Think of the years of education and experience lost with the early and tragic death of each health care worker. Think about the time and resources and dedication it takes to develop one doctor. Think of the resources required to rebuild one hospital. We cannot accept these losses as normal.

What information do we have on attacks on health care?

There is no publicly available source of consolidated information on attacks on health care in emergencies. For 2014 and 2015, WHO consolidated available data on individual attacks from open sources and found:

  • 594 reported attacks in 19 countries facing emergencies
  • 959 deaths, 1561 injuries
  • 63% against health care facilities; and 26% against health care workers
  • 62% of the attacks intentionally targeted health care.

While we recognize that these numbers are not comprehensive, they are a first attempt to provide a consolidated global view of attacks on health care in emergency settings and they serve to highlight the alarming frequency of attacks over the past two year.

Is there sufficient reporting of attacks on health care?

We believe there is considerable under reporting–most likely due to limited awareness of the possibility, means and use of reporting, perceptions of the usefulness of reporting, limited resources and time, fear of reporting, complexity and limitations of existing reporting systems, lack of standardized definitions for use in data collection, and cultural perceptions of violence.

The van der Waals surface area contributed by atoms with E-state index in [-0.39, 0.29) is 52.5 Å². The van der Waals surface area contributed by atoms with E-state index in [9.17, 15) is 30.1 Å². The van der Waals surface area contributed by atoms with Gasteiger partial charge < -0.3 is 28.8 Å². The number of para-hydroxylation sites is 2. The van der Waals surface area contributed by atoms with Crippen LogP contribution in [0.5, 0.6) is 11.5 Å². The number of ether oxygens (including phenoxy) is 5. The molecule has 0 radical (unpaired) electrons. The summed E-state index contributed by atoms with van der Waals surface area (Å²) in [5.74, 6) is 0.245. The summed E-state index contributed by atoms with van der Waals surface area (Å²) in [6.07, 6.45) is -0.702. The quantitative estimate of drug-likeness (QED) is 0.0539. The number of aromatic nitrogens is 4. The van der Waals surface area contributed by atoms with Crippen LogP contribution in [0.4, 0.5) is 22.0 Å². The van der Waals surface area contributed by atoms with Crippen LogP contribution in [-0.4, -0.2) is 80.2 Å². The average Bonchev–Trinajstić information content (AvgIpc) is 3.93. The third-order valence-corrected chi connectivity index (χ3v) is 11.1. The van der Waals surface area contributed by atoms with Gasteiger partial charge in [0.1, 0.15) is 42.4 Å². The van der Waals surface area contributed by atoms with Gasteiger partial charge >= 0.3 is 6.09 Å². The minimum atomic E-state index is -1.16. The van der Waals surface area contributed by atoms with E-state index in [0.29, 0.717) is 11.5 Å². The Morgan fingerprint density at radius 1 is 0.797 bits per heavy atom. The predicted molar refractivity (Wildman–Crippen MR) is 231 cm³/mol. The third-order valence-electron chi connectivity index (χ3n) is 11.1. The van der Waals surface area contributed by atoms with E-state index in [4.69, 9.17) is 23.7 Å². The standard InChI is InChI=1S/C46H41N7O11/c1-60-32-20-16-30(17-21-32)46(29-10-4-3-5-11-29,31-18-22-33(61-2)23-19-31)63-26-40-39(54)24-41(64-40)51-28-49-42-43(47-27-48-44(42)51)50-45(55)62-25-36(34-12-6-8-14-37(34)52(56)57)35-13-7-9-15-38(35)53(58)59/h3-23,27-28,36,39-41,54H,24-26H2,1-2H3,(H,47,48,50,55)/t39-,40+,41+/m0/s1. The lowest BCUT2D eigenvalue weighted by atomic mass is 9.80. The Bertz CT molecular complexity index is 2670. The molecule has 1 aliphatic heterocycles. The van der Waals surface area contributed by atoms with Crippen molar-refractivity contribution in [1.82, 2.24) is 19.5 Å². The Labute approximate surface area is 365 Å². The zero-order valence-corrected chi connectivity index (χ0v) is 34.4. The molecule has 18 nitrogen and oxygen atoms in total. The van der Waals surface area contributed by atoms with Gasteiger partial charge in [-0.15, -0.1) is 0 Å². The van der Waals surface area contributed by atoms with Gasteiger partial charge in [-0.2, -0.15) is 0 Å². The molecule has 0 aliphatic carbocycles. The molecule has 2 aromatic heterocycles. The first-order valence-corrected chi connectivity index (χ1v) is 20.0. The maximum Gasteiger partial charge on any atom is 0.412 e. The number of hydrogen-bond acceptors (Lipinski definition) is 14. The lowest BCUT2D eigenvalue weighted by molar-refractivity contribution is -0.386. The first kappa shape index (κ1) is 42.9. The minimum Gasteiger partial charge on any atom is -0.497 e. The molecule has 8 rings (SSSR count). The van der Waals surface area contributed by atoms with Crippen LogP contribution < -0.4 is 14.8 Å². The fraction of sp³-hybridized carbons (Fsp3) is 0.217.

What additional information do we need?

We need a more standardized approach to gathering and sharing information on attacks on health care and their consequences to health service delivery so that the information that is being collected is comparable. The most significant knowledge gap is the consequences of attacks on health care delivery, on the health of affected populations, on health systems, on the health workforce, and on longer-term public health. This is a priority for data collection moving forward.
Quantitative and qualitative information would help us. A combination of quantitative and qualitative information will help us to understand the extent and nature of the problem and to identify and implement concrete actions to reduce the risk and impact of attacks during emergencies.

What can be done to stop attacks on health care?

Priority actions include the following:

  • Gather and consolidate comparable data; establish national registries
  • Document the consequences of attacks to health care delivery and public health
  • Establish national legislation to uphold International Humanitarian Law
  • Implement risk reduction measures, including through WHO’s Safe Hospitals Programme
  • Engage communities in protecting health care
  • Inform emergency response plans with security risk analysis
  • Document and apply good practices, including the recommendations of ICRC’s Health Care in Danger (HCiD) project
  • Promote and apply ethical principles in health care delivery
  • Speak out and advocate with zero-tolerance

http://www.who.int/hac/techguidance/attacks_on_health_care_q_a/en/